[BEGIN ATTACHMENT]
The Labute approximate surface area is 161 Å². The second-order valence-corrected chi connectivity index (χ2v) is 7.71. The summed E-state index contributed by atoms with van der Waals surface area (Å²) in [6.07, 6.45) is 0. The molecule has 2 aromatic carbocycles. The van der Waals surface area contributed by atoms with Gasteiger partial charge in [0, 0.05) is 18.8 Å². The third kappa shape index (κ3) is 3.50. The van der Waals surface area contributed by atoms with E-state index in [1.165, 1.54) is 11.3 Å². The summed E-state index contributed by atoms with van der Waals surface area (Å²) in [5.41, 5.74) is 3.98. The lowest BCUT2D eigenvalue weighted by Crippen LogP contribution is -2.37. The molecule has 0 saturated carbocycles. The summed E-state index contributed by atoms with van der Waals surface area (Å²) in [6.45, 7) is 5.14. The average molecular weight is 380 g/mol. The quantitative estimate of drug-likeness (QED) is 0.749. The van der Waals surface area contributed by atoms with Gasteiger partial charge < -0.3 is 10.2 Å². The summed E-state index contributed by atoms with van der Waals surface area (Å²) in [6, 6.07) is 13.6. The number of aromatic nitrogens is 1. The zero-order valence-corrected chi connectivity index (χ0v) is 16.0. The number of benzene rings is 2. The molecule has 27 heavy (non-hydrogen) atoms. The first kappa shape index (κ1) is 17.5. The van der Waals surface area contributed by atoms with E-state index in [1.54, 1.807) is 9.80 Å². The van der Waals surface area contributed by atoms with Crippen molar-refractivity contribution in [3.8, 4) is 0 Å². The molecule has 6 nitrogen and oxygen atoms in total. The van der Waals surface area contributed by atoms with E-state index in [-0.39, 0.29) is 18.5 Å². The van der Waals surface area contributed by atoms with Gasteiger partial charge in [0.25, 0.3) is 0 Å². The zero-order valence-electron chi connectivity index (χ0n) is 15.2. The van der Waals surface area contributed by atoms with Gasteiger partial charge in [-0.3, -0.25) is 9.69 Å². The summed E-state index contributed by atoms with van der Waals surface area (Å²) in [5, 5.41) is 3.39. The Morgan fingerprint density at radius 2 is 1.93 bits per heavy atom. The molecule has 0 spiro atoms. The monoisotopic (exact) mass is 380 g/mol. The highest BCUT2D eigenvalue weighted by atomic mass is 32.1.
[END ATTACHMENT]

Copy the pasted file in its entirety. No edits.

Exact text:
The Labute approximate surface area is 161 Å². The second-order valence-corrected chi connectivity index (χ2v) is 7.71. The summed E-state index contributed by atoms with van der Waals surface area (Å²) in [6.07, 6.45) is 0. The molecule has 2 aromatic carbocycles. The van der Waals surface area contributed by atoms with Gasteiger partial charge in [0, 0.05) is 18.8 Å². The third kappa shape index (κ3) is 3.50. The van der Waals surface area contributed by atoms with E-state index in [1.165, 1.54) is 11.3 Å². The summed E-state index contributed by atoms with van der Waals surface area (Å²) in [5.41, 5.74) is 3.98. The lowest BCUT2D eigenvalue weighted by Crippen LogP contribution is -2.37. The molecule has 0 saturated carbocycles. The summed E-state index contributed by atoms with van der Waals surface area (Å²) in [6.45, 7) is 5.14. The average molecular weight is 380 g/mol. The quantitative estimate of drug-likeness (QED) is 0.749. The van der Waals surface area contributed by atoms with Gasteiger partial charge < -0.3 is 10.2 Å². The summed E-state index contributed by atoms with van der Waals surface area (Å²) in [6, 6.07) is 13.6. The number of aromatic nitrogens is 1. The zero-order valence-corrected chi connectivity index (χ0v) is 16.0. The number of benzene rings is 2. The molecule has 27 heavy (non-hydrogen) atoms. The first kappa shape index (κ1) is 17.5. The van der Waals surface area contributed by atoms with E-state index in [1.54, 1.807) is 9.80 Å². The van der Waals surface area contributed by atoms with Crippen molar-refractivity contribution in [3.8, 4) is 0 Å². The molecule has 6 nitrogen and oxygen atoms in total. The van der Waals surface area contributed by atoms with E-state index in [-0.39, 0.29) is 18.5 Å². The van der Waals surface area contributed by atoms with Gasteiger partial charge in [0.25, 0.3) is 0 Å². The zero-order valence-electron chi connectivity index (χ0n) is 15.2. The van der Waals surface area contributed by atoms with Gasteiger partial charge in [-0.3, -0.25) is 9.69 Å². The summed E-state index contributed by atoms with van der Waals surface area (Å²) in [5, 5.41) is 3.39. The Morgan fingerprint density at radius 2 is 1.93 bits per heavy atom. The molecule has 0 spiro atoms. The monoisotopic (exact) mass is 380 g/mol. The highest BCUT2D eigenvalue weighted by atomic mass is 32.1.